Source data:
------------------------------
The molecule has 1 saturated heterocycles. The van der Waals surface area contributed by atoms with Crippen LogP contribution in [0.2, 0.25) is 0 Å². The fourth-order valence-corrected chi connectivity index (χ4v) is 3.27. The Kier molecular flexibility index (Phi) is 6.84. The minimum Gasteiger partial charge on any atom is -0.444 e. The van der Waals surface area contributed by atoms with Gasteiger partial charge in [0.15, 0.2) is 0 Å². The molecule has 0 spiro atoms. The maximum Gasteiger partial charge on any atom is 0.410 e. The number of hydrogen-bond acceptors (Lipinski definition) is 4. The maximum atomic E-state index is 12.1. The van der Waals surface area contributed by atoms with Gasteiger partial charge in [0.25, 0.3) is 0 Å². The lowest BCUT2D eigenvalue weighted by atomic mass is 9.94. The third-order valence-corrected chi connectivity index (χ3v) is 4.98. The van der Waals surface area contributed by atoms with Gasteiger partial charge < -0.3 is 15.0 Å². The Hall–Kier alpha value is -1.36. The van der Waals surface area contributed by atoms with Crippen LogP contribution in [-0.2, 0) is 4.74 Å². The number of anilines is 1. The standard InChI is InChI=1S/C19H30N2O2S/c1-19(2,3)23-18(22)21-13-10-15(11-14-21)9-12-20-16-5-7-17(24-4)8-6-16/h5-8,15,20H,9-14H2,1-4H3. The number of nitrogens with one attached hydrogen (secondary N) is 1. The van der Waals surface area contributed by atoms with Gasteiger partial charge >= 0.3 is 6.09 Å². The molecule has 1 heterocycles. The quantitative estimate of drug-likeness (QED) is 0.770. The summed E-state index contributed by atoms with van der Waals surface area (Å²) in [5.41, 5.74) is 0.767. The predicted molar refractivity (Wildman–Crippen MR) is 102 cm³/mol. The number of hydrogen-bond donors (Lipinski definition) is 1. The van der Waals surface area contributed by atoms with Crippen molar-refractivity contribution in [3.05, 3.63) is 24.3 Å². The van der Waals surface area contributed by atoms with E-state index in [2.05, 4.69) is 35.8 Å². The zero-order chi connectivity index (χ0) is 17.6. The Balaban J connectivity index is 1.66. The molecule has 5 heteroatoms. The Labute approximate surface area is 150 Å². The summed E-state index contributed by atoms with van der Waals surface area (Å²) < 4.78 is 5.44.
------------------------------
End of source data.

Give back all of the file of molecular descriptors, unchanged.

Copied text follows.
The molecule has 1 saturated heterocycles. The van der Waals surface area contributed by atoms with Crippen LogP contribution in [0.2, 0.25) is 0 Å². The fourth-order valence-corrected chi connectivity index (χ4v) is 3.27. The Kier molecular flexibility index (Phi) is 6.84. The minimum Gasteiger partial charge on any atom is -0.444 e. The van der Waals surface area contributed by atoms with Gasteiger partial charge in [0.15, 0.2) is 0 Å². The molecule has 0 spiro atoms. The maximum Gasteiger partial charge on any atom is 0.410 e. The number of hydrogen-bond acceptors (Lipinski definition) is 4. The maximum atomic E-state index is 12.1. The van der Waals surface area contributed by atoms with Gasteiger partial charge in [0.25, 0.3) is 0 Å². The lowest BCUT2D eigenvalue weighted by atomic mass is 9.94. The third-order valence-corrected chi connectivity index (χ3v) is 4.98. The van der Waals surface area contributed by atoms with Gasteiger partial charge < -0.3 is 15.0 Å². The Hall–Kier alpha value is -1.36. The van der Waals surface area contributed by atoms with Crippen LogP contribution in [-0.2, 0) is 4.74 Å². The number of anilines is 1. The standard InChI is InChI=1S/C19H30N2O2S/c1-19(2,3)23-18(22)21-13-10-15(11-14-21)9-12-20-16-5-7-17(24-4)8-6-16/h5-8,15,20H,9-14H2,1-4H3. The number of nitrogens with one attached hydrogen (secondary N) is 1. The van der Waals surface area contributed by atoms with Gasteiger partial charge >= 0.3 is 6.09 Å². The molecule has 1 heterocycles. The quantitative estimate of drug-likeness (QED) is 0.770. The summed E-state index contributed by atoms with van der Waals surface area (Å²) in [5.41, 5.74) is 0.767. The predicted molar refractivity (Wildman–Crippen MR) is 102 cm³/mol. The number of hydrogen-bond donors (Lipinski definition) is 1. The van der Waals surface area contributed by atoms with Crippen molar-refractivity contribution in [3.05, 3.63) is 24.3 Å². The van der Waals surface area contributed by atoms with E-state index in [2.05, 4.69) is 35.8 Å². The zero-order chi connectivity index (χ0) is 17.6. The Balaban J connectivity index is 1.66. The molecule has 5 heteroatoms. The Labute approximate surface area is 150 Å². The summed E-state index contributed by atoms with van der Waals surface area (Å²) < 4.78 is 5.44.